You Don’t Have Any Bad Habits, or do you?
Shoot Better With Good Habits
Who, me? Oh ya, sure, I’ve got a few, but I’ll spare you my details!
A few months ago, I saw an article in NRA’s Shooting Illustrated authored by Steve Tarani, titled “Developing Good Shooting Habits”. A professional educator, author and keynote speaker Tarani served on the POTUS 45 pre-election executive protection detail. He is a certified firearms and personal defense instructor who has been on staff at Gunsite Academy (AZ) for over 20 years and is formerly an adjunct instructor at the SIG Arms Academy (NH) for over 16 years. There’s a link to the article further on, and I readily recommend you give it a read – Steve, and the content below, may well help with some of those “bad” habits – known or unknown!
With each of our firearm class we focus on the NRA’s “5 Fundamentals” of shooting:
Expert marksmen gain their individual level of success through repeatedly performing each one of these functions or skills with exact consistency. Every time they pick up their firearm, they do so in exactly the same manner. They assume the same posture for the shooting position. When they bring their firearm up on target their sight picture reflects exactly where they want the round to land.
This idea of consistency crosses into all arenas of sport and, as some will say, life itself. As an example, pro-golfer Tiger Woods has a specific routine he undergoes before every round in a championship match. While in a typical 18-hole event he hopes to keep his putts to a minimum (18 or less?) he has been known to spend time before a match on the practice green taking as many as 500 practice putts!
If you ever doubt this concept in shooting sports, just take a look at professional and exhibition shooter Jerry Miculek. His YouTube channel (https://is.gd/1wQDFh) is full of his wit, his wisdom, and in particular his achievement of excellence. Watch closely in his videos for his stance, grip and shooting method. No matter what the challenge, one can readily see the consistency of his approach.
None of us probably have that desire to perform on Jerry or Tiger’s level of performance. We do however desire to gain some self-satisfaction when on the range. The starting point in realizing that however requires to recognize our bad shooting habits and focus on building good habits.
Allow me to postulate on those 5 fundamentals trying to identify the bad:
- Aiming/Sight Alignment: Your focus is on the target – rather than having a good sight picture, you have a great target picture!
- Breath Control: In a rush to get off as many rounds as you can, you find yourself nearly out of breath. Are you still breathing?
- Hold Control: On a windy day, with a corner of the target loose, you move your muzzle with the breeze in hopes of hitting the target!
- Trigger Control (biggie here) Once you have pulled the trigger, you immediately take your finger out of the trigger guard…just being safe!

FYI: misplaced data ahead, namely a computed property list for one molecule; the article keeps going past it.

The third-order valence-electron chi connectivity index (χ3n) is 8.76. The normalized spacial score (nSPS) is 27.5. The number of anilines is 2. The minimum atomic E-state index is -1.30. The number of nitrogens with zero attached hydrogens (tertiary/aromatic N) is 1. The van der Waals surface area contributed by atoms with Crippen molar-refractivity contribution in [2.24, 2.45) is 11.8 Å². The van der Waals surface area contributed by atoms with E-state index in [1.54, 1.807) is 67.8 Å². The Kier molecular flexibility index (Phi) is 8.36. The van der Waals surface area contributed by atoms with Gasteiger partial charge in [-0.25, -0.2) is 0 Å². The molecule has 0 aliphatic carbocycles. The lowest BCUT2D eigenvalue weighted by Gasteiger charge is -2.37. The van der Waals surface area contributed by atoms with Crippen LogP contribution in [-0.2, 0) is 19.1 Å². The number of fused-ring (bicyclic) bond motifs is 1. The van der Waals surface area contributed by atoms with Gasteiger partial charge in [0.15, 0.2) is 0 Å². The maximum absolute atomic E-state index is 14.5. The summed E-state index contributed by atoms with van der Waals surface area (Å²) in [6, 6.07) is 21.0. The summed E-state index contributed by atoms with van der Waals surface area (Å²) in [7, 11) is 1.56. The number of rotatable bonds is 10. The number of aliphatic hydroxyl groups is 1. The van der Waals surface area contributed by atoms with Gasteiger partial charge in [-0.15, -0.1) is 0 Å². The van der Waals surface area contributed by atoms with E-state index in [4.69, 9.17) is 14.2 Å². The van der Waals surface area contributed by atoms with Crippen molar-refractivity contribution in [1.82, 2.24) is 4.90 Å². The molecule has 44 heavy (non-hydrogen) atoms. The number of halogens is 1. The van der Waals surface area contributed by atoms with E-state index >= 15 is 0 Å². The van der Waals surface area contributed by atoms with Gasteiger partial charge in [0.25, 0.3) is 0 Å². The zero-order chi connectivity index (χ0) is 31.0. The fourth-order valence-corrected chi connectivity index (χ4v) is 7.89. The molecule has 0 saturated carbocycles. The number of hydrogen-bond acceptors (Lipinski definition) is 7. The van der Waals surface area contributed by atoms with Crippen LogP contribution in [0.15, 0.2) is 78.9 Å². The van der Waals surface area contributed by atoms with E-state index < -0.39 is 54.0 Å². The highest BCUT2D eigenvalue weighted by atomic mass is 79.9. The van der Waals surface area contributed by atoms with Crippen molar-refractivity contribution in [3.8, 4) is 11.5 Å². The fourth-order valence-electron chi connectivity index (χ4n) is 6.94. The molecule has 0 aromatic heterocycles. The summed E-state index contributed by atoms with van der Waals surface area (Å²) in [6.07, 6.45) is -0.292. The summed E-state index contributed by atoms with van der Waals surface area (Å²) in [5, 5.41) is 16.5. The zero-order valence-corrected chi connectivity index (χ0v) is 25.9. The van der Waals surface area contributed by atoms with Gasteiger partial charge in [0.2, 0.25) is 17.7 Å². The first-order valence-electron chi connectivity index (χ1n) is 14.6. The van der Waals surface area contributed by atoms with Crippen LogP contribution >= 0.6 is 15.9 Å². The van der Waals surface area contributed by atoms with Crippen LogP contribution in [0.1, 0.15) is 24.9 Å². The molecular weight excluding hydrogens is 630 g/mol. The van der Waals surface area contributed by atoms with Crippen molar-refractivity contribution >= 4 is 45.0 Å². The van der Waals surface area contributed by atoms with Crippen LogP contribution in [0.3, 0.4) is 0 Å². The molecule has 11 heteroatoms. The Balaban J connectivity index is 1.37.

- Follow Through: A buddy always leaned forward and raised the muzzle up out of his line of sight to see where the round landed! Funny, most of his shots went high- consistently!
These are just a few examples of some of the bad habits I’ve seen on the range and in past classes. I’m not going to lecture about the 5 Fundamentals here. If you’re not sure what the “good” habits for each should be, look it up in the book, Google it, give me a call, or take our course…again.
Earlier I mentioned an article by Steve Tarani. (Read it here: https://is.gd/lnaKNT) The article doesn’t teach these fundamentals, or any other magical skills. Instead, he focuses on working to build good habits effectually overcoming the bad habits. We’ve all heard the old phrase “practice makes perfect” but his take on that saying is “practice makes permanent”.
I have always been a goal oriented individual. It served me well in my military career, in my work, and generally so in life. When I formed my training consulting business in 2008, I came up with the name Outcomes Today® because not only the goal was important, but so is the outcome
During my years as a corporate training director, I learned that there is a considerable difference between knowing and doing. Knowing how to do something, like shooting a pistol or rifle, is far different from doing so. Naturally your goal is to hit the target with each, however how much time do we spend working toward that end efficiently, quickly, and accurately.
Another axiom is shooting instruction is “slow is smooth and smooth is fast”. Originating (I believe) in military training, this reinforces the concept of the repetitive practice of a set of skills (5 Fundamentals) until you can implement the skill smoothly, then transitioning to repeating those smooth skills quickly.
Take what you learned and what you know are the good habits in your shooting and practice until you can achieve the level of performance that brings you self-satisfaction you deserve.
Shoot straight and stay safe!